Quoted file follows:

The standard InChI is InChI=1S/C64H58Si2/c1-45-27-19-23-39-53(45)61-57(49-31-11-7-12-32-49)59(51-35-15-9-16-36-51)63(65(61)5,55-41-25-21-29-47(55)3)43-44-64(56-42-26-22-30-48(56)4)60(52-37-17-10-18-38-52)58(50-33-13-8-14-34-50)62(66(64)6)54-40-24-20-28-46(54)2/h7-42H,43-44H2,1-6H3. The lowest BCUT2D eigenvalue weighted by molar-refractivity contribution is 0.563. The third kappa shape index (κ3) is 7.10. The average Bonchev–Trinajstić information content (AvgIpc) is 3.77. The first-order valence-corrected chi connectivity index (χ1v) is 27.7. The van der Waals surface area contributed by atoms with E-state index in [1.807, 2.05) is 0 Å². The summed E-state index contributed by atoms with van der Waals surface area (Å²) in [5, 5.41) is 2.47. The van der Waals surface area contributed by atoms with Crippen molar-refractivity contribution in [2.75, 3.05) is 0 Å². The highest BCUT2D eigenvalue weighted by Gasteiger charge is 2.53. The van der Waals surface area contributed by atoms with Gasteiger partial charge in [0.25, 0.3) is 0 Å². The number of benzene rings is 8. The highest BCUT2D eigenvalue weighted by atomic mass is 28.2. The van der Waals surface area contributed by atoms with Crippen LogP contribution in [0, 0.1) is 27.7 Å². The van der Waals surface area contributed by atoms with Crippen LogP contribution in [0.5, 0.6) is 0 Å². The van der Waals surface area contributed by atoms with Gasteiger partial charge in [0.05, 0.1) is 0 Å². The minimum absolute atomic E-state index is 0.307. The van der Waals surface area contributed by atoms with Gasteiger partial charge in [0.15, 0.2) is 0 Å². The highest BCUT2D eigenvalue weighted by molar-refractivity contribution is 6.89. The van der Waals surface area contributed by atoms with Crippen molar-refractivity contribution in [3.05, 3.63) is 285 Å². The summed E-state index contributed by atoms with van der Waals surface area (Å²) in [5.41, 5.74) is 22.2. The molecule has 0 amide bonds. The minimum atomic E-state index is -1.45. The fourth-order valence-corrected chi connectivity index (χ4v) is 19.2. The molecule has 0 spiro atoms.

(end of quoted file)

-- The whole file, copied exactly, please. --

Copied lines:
The standard InChI is InChI=1S/C64H58Si2/c1-45-27-19-23-39-53(45)61-57(49-31-11-7-12-32-49)59(51-35-15-9-16-36-51)63(65(61)5,55-41-25-21-29-47(55)3)43-44-64(56-42-26-22-30-48(56)4)60(52-37-17-10-18-38-52)58(50-33-13-8-14-34-50)62(66(64)6)54-40-24-20-28-46(54)2/h7-42H,43-44H2,1-6H3. The lowest BCUT2D eigenvalue weighted by molar-refractivity contribution is 0.563. The third kappa shape index (κ3) is 7.10. The average Bonchev–Trinajstić information content (AvgIpc) is 3.77. The first-order valence-corrected chi connectivity index (χ1v) is 27.7. The van der Waals surface area contributed by atoms with E-state index in [1.807, 2.05) is 0 Å². The summed E-state index contributed by atoms with van der Waals surface area (Å²) in [5, 5.41) is 2.47. The van der Waals surface area contributed by atoms with Crippen molar-refractivity contribution in [2.75, 3.05) is 0 Å². The highest BCUT2D eigenvalue weighted by Gasteiger charge is 2.53. The van der Waals surface area contributed by atoms with Gasteiger partial charge in [0.25, 0.3) is 0 Å². The number of benzene rings is 8. The highest BCUT2D eigenvalue weighted by atomic mass is 28.2. The van der Waals surface area contributed by atoms with Crippen LogP contribution in [0, 0.1) is 27.7 Å². The van der Waals surface area contributed by atoms with Crippen LogP contribution in [0.5, 0.6) is 0 Å². The van der Waals surface area contributed by atoms with Gasteiger partial charge in [0.05, 0.1) is 0 Å². The minimum absolute atomic E-state index is 0.307. The van der Waals surface area contributed by atoms with Gasteiger partial charge in [0.15, 0.2) is 0 Å². The highest BCUT2D eigenvalue weighted by molar-refractivity contribution is 6.89. The van der Waals surface area contributed by atoms with Crippen molar-refractivity contribution in [3.05, 3.63) is 285 Å². The summed E-state index contributed by atoms with van der Waals surface area (Å²) in [5.41, 5.74) is 22.2. The molecule has 0 amide bonds. The minimum atomic E-state index is -1.45. The fourth-order valence-corrected chi connectivity index (χ4v) is 19.2. The molecule has 0 spiro atoms.